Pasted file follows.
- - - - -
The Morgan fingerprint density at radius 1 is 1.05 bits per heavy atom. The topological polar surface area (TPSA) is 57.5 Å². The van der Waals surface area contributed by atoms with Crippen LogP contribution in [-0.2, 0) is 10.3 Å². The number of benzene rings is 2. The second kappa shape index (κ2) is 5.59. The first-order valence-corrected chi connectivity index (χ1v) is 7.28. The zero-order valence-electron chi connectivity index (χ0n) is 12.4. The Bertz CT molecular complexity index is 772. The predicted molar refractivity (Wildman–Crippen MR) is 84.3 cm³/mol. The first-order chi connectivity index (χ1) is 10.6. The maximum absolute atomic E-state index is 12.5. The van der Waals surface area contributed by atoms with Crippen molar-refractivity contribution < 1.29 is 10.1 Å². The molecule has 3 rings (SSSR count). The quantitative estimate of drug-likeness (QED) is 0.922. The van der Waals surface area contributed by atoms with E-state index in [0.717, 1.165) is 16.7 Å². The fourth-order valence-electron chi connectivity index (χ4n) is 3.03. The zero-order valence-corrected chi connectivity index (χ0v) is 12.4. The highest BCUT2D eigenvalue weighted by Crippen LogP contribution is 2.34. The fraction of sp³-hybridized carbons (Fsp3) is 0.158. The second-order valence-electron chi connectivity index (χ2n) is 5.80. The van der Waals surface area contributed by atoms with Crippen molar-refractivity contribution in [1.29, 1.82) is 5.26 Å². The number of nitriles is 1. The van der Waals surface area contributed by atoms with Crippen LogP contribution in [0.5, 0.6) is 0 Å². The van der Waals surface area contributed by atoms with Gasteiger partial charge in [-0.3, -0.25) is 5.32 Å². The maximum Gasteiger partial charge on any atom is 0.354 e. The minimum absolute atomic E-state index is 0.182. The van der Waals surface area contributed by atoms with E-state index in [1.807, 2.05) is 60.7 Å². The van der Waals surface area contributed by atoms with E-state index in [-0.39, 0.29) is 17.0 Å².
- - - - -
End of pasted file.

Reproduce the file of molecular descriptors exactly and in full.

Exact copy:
The Morgan fingerprint density at radius 1 is 1.05 bits per heavy atom. The topological polar surface area (TPSA) is 57.5 Å². The van der Waals surface area contributed by atoms with Crippen LogP contribution in [-0.2, 0) is 10.3 Å². The number of benzene rings is 2. The second kappa shape index (κ2) is 5.59. The first-order valence-corrected chi connectivity index (χ1v) is 7.28. The zero-order valence-electron chi connectivity index (χ0n) is 12.4. The Bertz CT molecular complexity index is 772. The predicted molar refractivity (Wildman–Crippen MR) is 84.3 cm³/mol. The first-order chi connectivity index (χ1) is 10.6. The maximum absolute atomic E-state index is 12.5. The van der Waals surface area contributed by atoms with Crippen molar-refractivity contribution < 1.29 is 10.1 Å². The molecule has 3 rings (SSSR count). The quantitative estimate of drug-likeness (QED) is 0.922. The van der Waals surface area contributed by atoms with E-state index in [0.717, 1.165) is 16.7 Å². The fourth-order valence-electron chi connectivity index (χ4n) is 3.03. The zero-order valence-corrected chi connectivity index (χ0v) is 12.4. The highest BCUT2D eigenvalue weighted by Crippen LogP contribution is 2.34. The fraction of sp³-hybridized carbons (Fsp3) is 0.158. The second-order valence-electron chi connectivity index (χ2n) is 5.80. The van der Waals surface area contributed by atoms with Crippen molar-refractivity contribution in [1.29, 1.82) is 5.26 Å². The number of nitriles is 1. The van der Waals surface area contributed by atoms with Crippen LogP contribution in [0.5, 0.6) is 0 Å². The van der Waals surface area contributed by atoms with Gasteiger partial charge in [-0.3, -0.25) is 5.32 Å². The maximum Gasteiger partial charge on any atom is 0.354 e. The minimum absolute atomic E-state index is 0.182. The van der Waals surface area contributed by atoms with E-state index in [1.807, 2.05) is 60.7 Å². The van der Waals surface area contributed by atoms with E-state index in [-0.39, 0.29) is 17.0 Å².